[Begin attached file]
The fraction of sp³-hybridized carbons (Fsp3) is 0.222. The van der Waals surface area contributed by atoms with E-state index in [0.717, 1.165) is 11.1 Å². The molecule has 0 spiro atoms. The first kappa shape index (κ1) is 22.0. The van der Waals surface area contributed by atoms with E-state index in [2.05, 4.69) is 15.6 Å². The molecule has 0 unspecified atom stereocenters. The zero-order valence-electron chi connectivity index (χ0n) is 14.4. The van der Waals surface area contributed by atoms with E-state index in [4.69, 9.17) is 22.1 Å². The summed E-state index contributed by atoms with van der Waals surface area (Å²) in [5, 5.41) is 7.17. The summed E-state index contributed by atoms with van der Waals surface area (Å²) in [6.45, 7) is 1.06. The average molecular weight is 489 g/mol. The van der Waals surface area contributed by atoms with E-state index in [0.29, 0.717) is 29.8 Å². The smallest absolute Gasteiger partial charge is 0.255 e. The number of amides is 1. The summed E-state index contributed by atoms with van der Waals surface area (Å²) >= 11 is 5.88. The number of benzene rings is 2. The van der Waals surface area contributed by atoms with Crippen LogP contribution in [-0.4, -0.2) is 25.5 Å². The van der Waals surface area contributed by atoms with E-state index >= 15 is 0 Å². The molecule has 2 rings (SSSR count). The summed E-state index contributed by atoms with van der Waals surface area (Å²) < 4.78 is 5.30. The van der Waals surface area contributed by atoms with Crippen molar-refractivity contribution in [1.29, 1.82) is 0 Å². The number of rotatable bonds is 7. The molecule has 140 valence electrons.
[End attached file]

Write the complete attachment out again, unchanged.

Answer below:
The fraction of sp³-hybridized carbons (Fsp3) is 0.222. The van der Waals surface area contributed by atoms with E-state index in [0.717, 1.165) is 11.1 Å². The molecule has 0 spiro atoms. The first kappa shape index (κ1) is 22.0. The van der Waals surface area contributed by atoms with E-state index in [2.05, 4.69) is 15.6 Å². The molecule has 0 unspecified atom stereocenters. The zero-order valence-electron chi connectivity index (χ0n) is 14.4. The van der Waals surface area contributed by atoms with E-state index in [4.69, 9.17) is 22.1 Å². The summed E-state index contributed by atoms with van der Waals surface area (Å²) in [5, 5.41) is 7.17. The summed E-state index contributed by atoms with van der Waals surface area (Å²) in [6.45, 7) is 1.06. The average molecular weight is 489 g/mol. The van der Waals surface area contributed by atoms with E-state index in [0.29, 0.717) is 29.8 Å². The smallest absolute Gasteiger partial charge is 0.255 e. The number of amides is 1. The summed E-state index contributed by atoms with van der Waals surface area (Å²) >= 11 is 5.88. The number of benzene rings is 2. The van der Waals surface area contributed by atoms with Crippen LogP contribution in [-0.4, -0.2) is 25.5 Å². The van der Waals surface area contributed by atoms with E-state index >= 15 is 0 Å². The molecule has 2 rings (SSSR count). The summed E-state index contributed by atoms with van der Waals surface area (Å²) < 4.78 is 5.30. The van der Waals surface area contributed by atoms with Crippen molar-refractivity contribution in [1.29, 1.82) is 0 Å². The number of rotatable bonds is 7. The molecule has 140 valence electrons.